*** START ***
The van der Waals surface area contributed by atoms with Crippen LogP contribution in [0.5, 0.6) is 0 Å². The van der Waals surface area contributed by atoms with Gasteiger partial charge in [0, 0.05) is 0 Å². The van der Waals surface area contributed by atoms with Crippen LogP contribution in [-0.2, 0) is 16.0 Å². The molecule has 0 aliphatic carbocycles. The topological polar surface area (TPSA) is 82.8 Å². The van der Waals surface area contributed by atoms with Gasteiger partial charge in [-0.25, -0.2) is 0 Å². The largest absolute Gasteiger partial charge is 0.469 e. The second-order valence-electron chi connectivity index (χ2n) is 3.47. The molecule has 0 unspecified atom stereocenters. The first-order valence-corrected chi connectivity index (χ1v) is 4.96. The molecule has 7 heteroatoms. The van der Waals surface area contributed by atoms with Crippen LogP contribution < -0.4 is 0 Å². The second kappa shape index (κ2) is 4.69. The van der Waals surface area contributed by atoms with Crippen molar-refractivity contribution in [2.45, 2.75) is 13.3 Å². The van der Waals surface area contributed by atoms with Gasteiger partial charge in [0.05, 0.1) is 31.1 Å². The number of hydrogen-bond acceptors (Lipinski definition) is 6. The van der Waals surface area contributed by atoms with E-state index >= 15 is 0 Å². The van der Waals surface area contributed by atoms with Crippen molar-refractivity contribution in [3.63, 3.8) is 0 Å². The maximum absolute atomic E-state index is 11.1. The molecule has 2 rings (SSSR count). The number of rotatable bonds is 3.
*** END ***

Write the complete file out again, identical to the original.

The van der Waals surface area contributed by atoms with Crippen LogP contribution in [0.5, 0.6) is 0 Å². The van der Waals surface area contributed by atoms with Gasteiger partial charge in [0, 0.05) is 0 Å². The van der Waals surface area contributed by atoms with Crippen LogP contribution in [-0.2, 0) is 16.0 Å². The molecule has 0 aliphatic carbocycles. The topological polar surface area (TPSA) is 82.8 Å². The van der Waals surface area contributed by atoms with Gasteiger partial charge in [-0.25, -0.2) is 0 Å². The largest absolute Gasteiger partial charge is 0.469 e. The second-order valence-electron chi connectivity index (χ2n) is 3.47. The molecule has 0 unspecified atom stereocenters. The first-order valence-corrected chi connectivity index (χ1v) is 4.96. The molecule has 7 heteroatoms. The van der Waals surface area contributed by atoms with Crippen LogP contribution < -0.4 is 0 Å². The second kappa shape index (κ2) is 4.69. The van der Waals surface area contributed by atoms with Crippen molar-refractivity contribution in [2.45, 2.75) is 13.3 Å². The van der Waals surface area contributed by atoms with Gasteiger partial charge in [0.05, 0.1) is 31.1 Å². The number of hydrogen-bond acceptors (Lipinski definition) is 6. The van der Waals surface area contributed by atoms with E-state index >= 15 is 0 Å². The van der Waals surface area contributed by atoms with Crippen molar-refractivity contribution in [3.63, 3.8) is 0 Å². The maximum absolute atomic E-state index is 11.1. The molecule has 2 rings (SSSR count). The number of rotatable bonds is 3.